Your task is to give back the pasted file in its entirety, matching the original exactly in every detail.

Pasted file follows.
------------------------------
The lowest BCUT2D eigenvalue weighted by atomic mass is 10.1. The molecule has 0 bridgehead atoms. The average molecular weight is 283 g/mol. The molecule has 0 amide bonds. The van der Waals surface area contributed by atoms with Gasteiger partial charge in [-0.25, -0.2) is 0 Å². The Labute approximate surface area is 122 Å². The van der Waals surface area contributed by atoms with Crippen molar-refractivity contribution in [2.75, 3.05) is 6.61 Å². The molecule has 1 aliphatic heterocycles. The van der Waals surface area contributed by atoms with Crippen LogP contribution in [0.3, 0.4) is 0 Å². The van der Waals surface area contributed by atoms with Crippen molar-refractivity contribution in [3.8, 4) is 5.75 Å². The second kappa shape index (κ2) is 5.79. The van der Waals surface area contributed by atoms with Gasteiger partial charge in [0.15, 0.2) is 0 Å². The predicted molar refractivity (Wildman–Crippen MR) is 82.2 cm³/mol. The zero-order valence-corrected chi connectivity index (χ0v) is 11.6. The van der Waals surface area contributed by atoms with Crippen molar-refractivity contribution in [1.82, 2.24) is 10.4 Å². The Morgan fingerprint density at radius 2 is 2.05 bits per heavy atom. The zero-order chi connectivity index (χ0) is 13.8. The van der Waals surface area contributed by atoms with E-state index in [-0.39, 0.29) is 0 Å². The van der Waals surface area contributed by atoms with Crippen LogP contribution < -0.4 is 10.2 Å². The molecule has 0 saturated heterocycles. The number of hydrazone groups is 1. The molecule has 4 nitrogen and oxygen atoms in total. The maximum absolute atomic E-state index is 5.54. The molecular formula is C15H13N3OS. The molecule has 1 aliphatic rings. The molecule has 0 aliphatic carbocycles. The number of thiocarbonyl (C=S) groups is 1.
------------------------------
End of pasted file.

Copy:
The lowest BCUT2D eigenvalue weighted by atomic mass is 10.1. The molecule has 0 bridgehead atoms. The average molecular weight is 283 g/mol. The molecule has 0 amide bonds. The van der Waals surface area contributed by atoms with Gasteiger partial charge in [-0.25, -0.2) is 0 Å². The Labute approximate surface area is 122 Å². The van der Waals surface area contributed by atoms with Crippen molar-refractivity contribution in [2.75, 3.05) is 6.61 Å². The molecule has 1 aliphatic heterocycles. The van der Waals surface area contributed by atoms with Crippen LogP contribution in [0.3, 0.4) is 0 Å². The van der Waals surface area contributed by atoms with Crippen molar-refractivity contribution in [3.8, 4) is 5.75 Å². The second kappa shape index (κ2) is 5.79. The van der Waals surface area contributed by atoms with Gasteiger partial charge in [0.15, 0.2) is 0 Å². The predicted molar refractivity (Wildman–Crippen MR) is 82.2 cm³/mol. The zero-order valence-corrected chi connectivity index (χ0v) is 11.6. The van der Waals surface area contributed by atoms with Crippen molar-refractivity contribution in [1.82, 2.24) is 10.4 Å². The Morgan fingerprint density at radius 2 is 2.05 bits per heavy atom. The zero-order chi connectivity index (χ0) is 13.8. The van der Waals surface area contributed by atoms with E-state index in [-0.39, 0.29) is 0 Å². The van der Waals surface area contributed by atoms with Crippen LogP contribution < -0.4 is 10.2 Å². The molecule has 0 saturated heterocycles. The number of hydrazone groups is 1. The molecule has 4 nitrogen and oxygen atoms in total. The maximum absolute atomic E-state index is 5.54. The molecular formula is C15H13N3OS. The molecule has 1 aliphatic rings. The molecule has 0 aliphatic carbocycles. The number of thiocarbonyl (C=S) groups is 1.